DEAR READERS: I wish Jane Fonda, and others who demonstrate and voice concerns about the existential threat of climate change, would link the climate crisis with the extinction crisis.
Rarely is concern for animals expressed. Yet the imminent extinction of indigenous peoples, other species and their ecosystems, by many of the same forces that are driving climate change, will be irreversible. In other words, by the time the climate crisis is ameliorated, especially by reducing carbon emissions from burning various fossil fuels, the extinction crisis will leave future generations with an impoverished and dysfunctional planet.
Planetary CPR (Conservation, Protection and Restoration) of animal and plant biodiversity is of no less, if not greater, importance, than slowing down and reducing climate change/global warming. It is good news that the extinction rebellion is spreading worldwide.
DEAR DR. FOX: I am writing in regard to one of your recent articles, in which you spoke about animals at petting zoos and state fairs. I wish these practices were completely abolished.
I once witnessed a cow giving birth at a fair, and was so upset that I walked away; when I could, I spoke to the vet I use for my dogs. He said the cow was not disturbed by being observed. I think he was wrong -- I believe it puts undue stress on any animal giving birth.
Many years ago, I attended a mini-concert by a fairly popular music group. This concert was at a flea market. I had no idea there would be an animal show there, but there were bears that were doing tricks. I was mortified at the condition of the bears. It was hot, and they were made to sit in the extreme heat. It looked as if they were drugged or suffering from the heat: They were drooling and very lethargic. I spoke to a manager, but was told some nonsense about how well the bears were treated. I did not file a formal complaint right away, but someone else did, and that horrible show was shut down.
As a society, we have to speak up about atrocities against animals. Thank you for your helpful information to all animal lovers. We need to know how to treat our animals, because it tells us who we are as a society. -- L.H., Lantana, Florida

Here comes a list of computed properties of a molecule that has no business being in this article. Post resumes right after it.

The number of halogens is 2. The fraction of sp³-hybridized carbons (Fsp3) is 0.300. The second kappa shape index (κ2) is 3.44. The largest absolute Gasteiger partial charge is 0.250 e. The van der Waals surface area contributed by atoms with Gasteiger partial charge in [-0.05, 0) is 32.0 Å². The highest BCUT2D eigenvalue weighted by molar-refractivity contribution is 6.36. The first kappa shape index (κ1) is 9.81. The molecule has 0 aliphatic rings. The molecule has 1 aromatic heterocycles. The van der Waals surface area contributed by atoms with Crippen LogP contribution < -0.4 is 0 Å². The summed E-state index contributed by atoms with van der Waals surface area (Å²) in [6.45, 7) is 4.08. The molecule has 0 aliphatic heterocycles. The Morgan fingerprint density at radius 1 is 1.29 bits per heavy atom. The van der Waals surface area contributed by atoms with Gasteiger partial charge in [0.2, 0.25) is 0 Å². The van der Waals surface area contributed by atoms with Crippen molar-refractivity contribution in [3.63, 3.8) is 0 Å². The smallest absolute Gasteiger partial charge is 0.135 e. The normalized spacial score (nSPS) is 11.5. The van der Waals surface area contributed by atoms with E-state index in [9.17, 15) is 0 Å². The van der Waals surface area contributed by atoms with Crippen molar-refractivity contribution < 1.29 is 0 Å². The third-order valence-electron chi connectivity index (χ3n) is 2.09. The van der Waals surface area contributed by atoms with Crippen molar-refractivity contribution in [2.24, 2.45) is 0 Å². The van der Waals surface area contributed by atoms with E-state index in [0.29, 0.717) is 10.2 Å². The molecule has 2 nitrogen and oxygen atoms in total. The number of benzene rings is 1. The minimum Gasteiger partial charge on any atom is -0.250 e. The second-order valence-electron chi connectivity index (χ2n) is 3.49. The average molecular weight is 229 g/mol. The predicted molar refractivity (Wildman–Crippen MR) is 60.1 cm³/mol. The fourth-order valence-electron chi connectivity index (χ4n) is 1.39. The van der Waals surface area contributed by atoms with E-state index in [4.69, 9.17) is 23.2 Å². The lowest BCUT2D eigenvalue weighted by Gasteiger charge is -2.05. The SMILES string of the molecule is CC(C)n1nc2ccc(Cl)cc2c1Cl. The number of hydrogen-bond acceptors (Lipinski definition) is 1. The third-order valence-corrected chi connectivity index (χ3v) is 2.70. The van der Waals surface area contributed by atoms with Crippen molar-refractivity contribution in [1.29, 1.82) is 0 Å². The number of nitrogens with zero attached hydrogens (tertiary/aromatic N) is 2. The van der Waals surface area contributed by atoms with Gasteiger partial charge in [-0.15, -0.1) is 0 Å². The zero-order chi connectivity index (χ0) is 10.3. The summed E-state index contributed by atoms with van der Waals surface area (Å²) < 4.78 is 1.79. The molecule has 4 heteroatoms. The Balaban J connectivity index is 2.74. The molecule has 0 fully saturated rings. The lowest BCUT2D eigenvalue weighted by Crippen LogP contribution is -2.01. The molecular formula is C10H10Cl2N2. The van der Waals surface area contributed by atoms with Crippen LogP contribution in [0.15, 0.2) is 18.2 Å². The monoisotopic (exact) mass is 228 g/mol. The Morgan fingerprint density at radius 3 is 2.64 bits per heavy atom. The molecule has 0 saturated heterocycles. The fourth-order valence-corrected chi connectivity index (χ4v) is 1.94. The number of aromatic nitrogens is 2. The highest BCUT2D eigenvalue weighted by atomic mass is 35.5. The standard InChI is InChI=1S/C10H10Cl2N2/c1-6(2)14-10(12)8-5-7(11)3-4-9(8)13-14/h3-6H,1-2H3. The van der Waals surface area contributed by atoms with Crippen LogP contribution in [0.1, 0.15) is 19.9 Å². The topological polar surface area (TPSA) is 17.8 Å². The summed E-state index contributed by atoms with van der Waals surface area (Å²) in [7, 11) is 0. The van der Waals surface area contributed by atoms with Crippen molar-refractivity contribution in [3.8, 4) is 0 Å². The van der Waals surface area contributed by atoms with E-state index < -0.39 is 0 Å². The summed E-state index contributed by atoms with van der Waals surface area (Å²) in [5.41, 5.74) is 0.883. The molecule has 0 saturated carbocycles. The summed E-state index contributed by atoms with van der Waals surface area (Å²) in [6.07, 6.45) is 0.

DEAR L.H.: Some people do not feel it appropriate that I should use this Animal Doctor column as a “soapbox for animal rights.” But, save for the occasional letter to the editor in local newspapers or coverage of animal cruelty cases, there is little in the general media germane to protecting the animals in our communities and improving their well-being.
The testimony of one, as per your letter, can wake us all up to what others, desensitized, may not see. This is especially true when the traditional uses of animals in fairs, circuses and other forms of entertainment and exploitation -- from rodeo calf-roping, greyhound and horse racing domestically, to bullfights abroad -- are unexamined, culturally accepted norms.
I have always seen addressing such issues as part of my professional duty and responsibility as a veterinarian since, ultimately, the well-being of animals wild and domesticated is largely determined by our attitudes toward them. They are not commodities, but ensouled beings like us, whose inherent value and interests call for our respect and compassion.
DEAR DR. FOX: I have a 13-pound, 8-year-old Morkie who suffered an injury to her right leg. Our vet diagnosed a tear in her ACL.
The first week, she was given pain medication; after that, the vet wrapped the entire leg for two weeks. But after only five days, I requested to have the wrap removed because of her extreme discomfort. She had a severe yeast infection that responded well to medication, but our vet recommended surgery. I would like your opinion as to the positive or negative results of this type of surgery.
I would also appreciate any suggestion regarding her constant chewing and licking of her paws. Our vet diagnosed allergies, and our dog has been taking Apoquel for years, and this still continues. -- J.A., Boca Raton, Florida
DEAR J.A.: I have followed the veterinary literature here and in Europe with regard to the success rate of cruciate ligament repair in dogs and was involved, as a student, in some of the first surgical interventions to remedy this common condition in dogs.
In my opinion, surgery is of little benefit for older dogs under 25 pounds, provided they are kept in good physical condition and are not allowed to become overweight. Swimming is excellent physical therapy and, as per my book “The Healing Touch for Dogs,” regular in-home massage therapy can also be of benefit. Most important is to provide anti-inflammatory and joint-supporting supplements every day in the dog’s food. Provide a few drops of fish oil, 250 to 500 mg of turmeric, 250 mg of ginger and a good formulation of glucosamine, chondroitin and MSM. Consider the proprietary brands Cosequin or Dasuquin.
Florida is a challenging environment for dogs when it comes to allergies. Regular bathing and giving anti-flea medication can just worsen the problem. One must rule out food allergy/intolerance, and for a start, I would try your dog on my home-prepared dog food (available on my website, drfoxonehealth.com). And give the dog clean cotton sheets to lie on.
(Send all mail to firstname.lastname@example.org or to Dr. Michael Fox in care of Andrews McMeel Syndication, 1130 Walnut St., Kansas City, MO 64106. The volume of mail received prohibits personal replies, but questions and comments of general interest will be discussed in future columns.
Visit Dr. Fox’s website at DrFoxOneHealth.com.)